The names Healy and Millet likely will never be as well-known as Tiffany. But to those who look up at two stained-glass ceilings in the building that housed Chicago’s grand first central public library, George Healy and Louis Millet created an artwork that is dazzling, like Louis Tiffany’s, in that “can’t take my eyes off of it” way. Of course, the Tiffany stained-glass ceiling – which the Chicago Cultural Center proclaims is the largest Tiffany dome in the world – has drawn all kinds of acclaim and attention. The Healy-Millet ceiling not so much, but it is hardly the “other dome.”
It’s almost mind-blowing that two such domes are in one building. They are in the Chicago Cultural Center, a place in the Loop of high energy and community where you’ll find in any given hour an exhibit in one room, a singer next door, an art opening in another area, meetings elsewhere, folks reading and relaxing, and much more. This is set amid a building that is a spectacular artwork in itself.
The City of Chicago constructed this palatial building on East Washington Street and opened it in 1897, at a time when many cities sought to outdo each other and boost their prestige and reputation by constructing the grandest public places. The city government converted the structure into an arts and culture center, once Chicago’s central library moved to a new home in the Loop in 1991. “Be sure to see the Tiffany dome,” a friendly security guard said as I walked through the entrance during a recent trip to Chicago, and he provided directions. Luckily, I took a wrong turn at the top of a stairwell and came into the Grand Army of the Republic hall where the Healy-Millet stained-glass ceiling is, or I may never have seen it. What a sight.
The Healy-Millet dome is both a marvel and a fascinating story. It is a wonder of light, color, and pattern, and it’s very worth spending some time in its presence. Furthermore, the building and the dome reflect not only beauty and amazing artistry but history, telling of a city’s resurgence after a devastating fire two decades before and its desire to create a magnificent library for all of its people and a worthy place to honor Union veterans from the Civil War. Today, the stained-glass domes personify the continuing vision of some that it matters to restore and preserve such creations to their original dazzling form.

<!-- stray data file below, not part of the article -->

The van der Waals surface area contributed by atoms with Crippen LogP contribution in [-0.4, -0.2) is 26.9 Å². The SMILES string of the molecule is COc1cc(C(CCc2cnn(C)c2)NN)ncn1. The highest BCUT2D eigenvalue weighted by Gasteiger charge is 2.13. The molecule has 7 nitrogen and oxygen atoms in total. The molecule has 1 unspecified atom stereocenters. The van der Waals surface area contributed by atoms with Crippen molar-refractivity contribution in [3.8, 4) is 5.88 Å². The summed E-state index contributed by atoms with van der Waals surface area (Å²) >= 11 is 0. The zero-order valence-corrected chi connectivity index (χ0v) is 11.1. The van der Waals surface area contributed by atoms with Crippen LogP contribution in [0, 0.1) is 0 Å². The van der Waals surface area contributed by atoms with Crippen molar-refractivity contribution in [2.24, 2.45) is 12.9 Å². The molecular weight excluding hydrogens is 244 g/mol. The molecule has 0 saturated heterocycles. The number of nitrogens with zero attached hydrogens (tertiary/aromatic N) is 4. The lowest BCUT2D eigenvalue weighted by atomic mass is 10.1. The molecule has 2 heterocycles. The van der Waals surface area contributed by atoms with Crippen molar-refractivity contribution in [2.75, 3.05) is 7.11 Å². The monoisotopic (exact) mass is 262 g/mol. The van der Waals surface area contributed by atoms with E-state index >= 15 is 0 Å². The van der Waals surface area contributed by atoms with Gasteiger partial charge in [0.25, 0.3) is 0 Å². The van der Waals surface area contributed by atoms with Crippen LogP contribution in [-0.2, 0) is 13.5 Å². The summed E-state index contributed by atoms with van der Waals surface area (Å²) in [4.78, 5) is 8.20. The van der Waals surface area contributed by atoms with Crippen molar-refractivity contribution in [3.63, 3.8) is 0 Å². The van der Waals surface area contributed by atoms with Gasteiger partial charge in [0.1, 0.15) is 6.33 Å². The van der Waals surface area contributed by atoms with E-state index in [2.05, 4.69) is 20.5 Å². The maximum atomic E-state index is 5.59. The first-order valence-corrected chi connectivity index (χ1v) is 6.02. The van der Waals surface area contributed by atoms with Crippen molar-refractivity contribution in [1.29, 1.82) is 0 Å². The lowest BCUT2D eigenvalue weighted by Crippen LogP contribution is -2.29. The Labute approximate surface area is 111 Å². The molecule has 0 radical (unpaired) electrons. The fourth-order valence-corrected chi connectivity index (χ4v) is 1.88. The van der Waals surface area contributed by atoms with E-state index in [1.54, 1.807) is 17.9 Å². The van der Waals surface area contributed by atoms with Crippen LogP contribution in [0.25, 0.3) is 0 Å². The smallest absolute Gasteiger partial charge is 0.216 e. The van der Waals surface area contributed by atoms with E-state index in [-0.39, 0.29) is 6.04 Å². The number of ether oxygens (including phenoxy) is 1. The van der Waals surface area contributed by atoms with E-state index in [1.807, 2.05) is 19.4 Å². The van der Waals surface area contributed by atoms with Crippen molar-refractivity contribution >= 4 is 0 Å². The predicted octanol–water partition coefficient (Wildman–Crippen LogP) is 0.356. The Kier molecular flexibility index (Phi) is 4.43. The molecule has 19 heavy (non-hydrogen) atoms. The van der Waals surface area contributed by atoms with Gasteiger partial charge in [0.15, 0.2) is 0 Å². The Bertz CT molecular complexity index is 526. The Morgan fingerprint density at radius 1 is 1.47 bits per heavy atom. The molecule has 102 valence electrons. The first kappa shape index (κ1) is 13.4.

Seeing the Victorian splendor of the Healy-Millet dome brings to mind its beginnings and what led to the building of this “people’s palace,” as it became known. The Chicago public library arose directly out of the devastation of Chicago’s Great Fire in 1871, which killed some 250 people and burned four square miles of the city’s center. The fire destroyed thousands of books in the Chicago Lyceum’s public reading room. In the fire’s aftermath, a Londoner proposed that the English should donate a library-full of books to Chicago as a token of sympathy and kindness. Soon afterward, Chicago received approximately 8,000 books from England, which sparked leading Chicago citizens to begin a movement that culminated in the establishment of the Chicago Public Library.
A Chicagoan’s Library
It would be years before this trove of books and the thousands added to it would find a real home. Finally, after the city moved the library from location to location for more than two decades, the Library Board chose Dearborn Park to construct a permanent home. However, a sort of turf war erupted. The state legislature had donated part of this park to a Civil War veterans’ association. Ultimately, an agreement specified that the building would encompass two purposes: a new Chicago Public Library and a Grand Army of the Republic (GAR) Memorial Hall honoring the Northern soldiers who had fought in the Civil War. The Healy-Millet dome resides in the former GAR rotunda.
Today, many buildings and wings of libraries come about through the largesse of the wealthy, and this was also true in the late 19th century. Rather than look for philanthropic donations to fund the building, however, the city levied a special 1 percent tax on its citizens, so that it could be said that the library, indeed, belonged to everyone, according to the Chicago Cultural Center’s history of the library.